3 Ways YouTube Videos Define Our Culture: Report from DMEXCO '17
DMEXCo, the world's largest marketing conference, kicked off today in Cologne, Germany, and naturally YouTube took a lead role: "YouTube is a medium that more than any other is a refection of who we are and what we're passionate about," said Kevin Allocca, YouTube's global head of culture and trends in an early conference session. Allocca demonstrated three ways YouTube now defines our culture.
1. What's Niche Is Now Mainstream
"This is an inversion in media," Allocca explained. While it used to be that mainstream culture defined our interests, now people's niche interests get huge views online and influence mainstream culture. There are popular YouTube channels on a range of odd topics, including death metal, cake decorating, primitive survival guides, quilting, cake decorating, and trains. Their creators aren't making videos for the masses, but out of a love of their own personal passions. Those deeply personal videos are finding an audience and increasingly defining mainstream culture.
Interactivity is the key element that separates online video from other media, Allocca said. Earlier this year, a live video stream about a pregnant giraffe named April became a global sensation on YouTube, with an average watch time of over 30 minutes. But the sensation was "not about consumption, but about interaction," he said; it was about the conversations viewers were having around the live video. Interaction on YouTube isn't only viewers leaving comments on a video. Consider that Beyoncé created a video for her song "7/11" based on a series of "super selfie" videos created by a YouTuber, enlisting that creator as a choreographer. Both Beyoncé and the creator (Gabriel Valenciano) were then nominated for a Video Music Award. "Today, our reactions have become a part of pop culture itself," Allocca said. Reactions change online content into culture, fads go mainstream, and that in turn leads to more online videos.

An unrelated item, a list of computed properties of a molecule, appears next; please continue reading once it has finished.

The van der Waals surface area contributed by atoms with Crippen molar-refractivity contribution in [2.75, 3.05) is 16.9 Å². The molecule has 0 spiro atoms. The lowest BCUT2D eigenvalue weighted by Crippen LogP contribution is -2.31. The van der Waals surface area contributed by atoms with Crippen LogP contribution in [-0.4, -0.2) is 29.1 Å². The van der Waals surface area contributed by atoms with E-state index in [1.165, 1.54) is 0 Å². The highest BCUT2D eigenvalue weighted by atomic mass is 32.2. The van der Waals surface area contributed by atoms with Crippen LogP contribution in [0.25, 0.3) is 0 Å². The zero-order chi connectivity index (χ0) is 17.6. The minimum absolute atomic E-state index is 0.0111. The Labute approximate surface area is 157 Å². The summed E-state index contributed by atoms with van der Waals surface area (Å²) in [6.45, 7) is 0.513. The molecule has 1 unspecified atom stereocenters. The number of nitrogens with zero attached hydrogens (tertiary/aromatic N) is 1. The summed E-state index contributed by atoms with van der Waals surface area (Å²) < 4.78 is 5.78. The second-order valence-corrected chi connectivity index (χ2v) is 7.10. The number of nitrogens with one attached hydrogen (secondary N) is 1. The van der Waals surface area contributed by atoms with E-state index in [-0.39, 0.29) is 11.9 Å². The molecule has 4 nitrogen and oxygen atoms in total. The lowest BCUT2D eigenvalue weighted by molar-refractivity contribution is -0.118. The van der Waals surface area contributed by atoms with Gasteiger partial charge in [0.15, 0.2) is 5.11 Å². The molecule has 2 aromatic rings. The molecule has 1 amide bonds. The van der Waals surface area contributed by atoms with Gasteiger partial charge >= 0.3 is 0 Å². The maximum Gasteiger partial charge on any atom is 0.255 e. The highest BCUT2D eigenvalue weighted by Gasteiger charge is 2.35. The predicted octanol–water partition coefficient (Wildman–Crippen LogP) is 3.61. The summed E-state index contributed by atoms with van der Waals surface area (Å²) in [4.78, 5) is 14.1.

3. Individual Expression
What people share online is increasingly personal, and those personal videos are transforming mainstream culture. Consider that James Cordon's carpool karaoke videos were inspired by online videos—personal videos people recorded in their cars. That means TV's most popular comedy bit of the last several years draws on a YouTube aesthetic. Or consider that "Despacito" rocketed to 3 billion YouTube views in record time and is popular around the globe. The most-played German song of the last 6 months is a Puerto Rican reggaeton hit, Allocca noted. It's a sign of how much YouTube is feeding and shaping mainstream culture not just in the U.S., but around the world.
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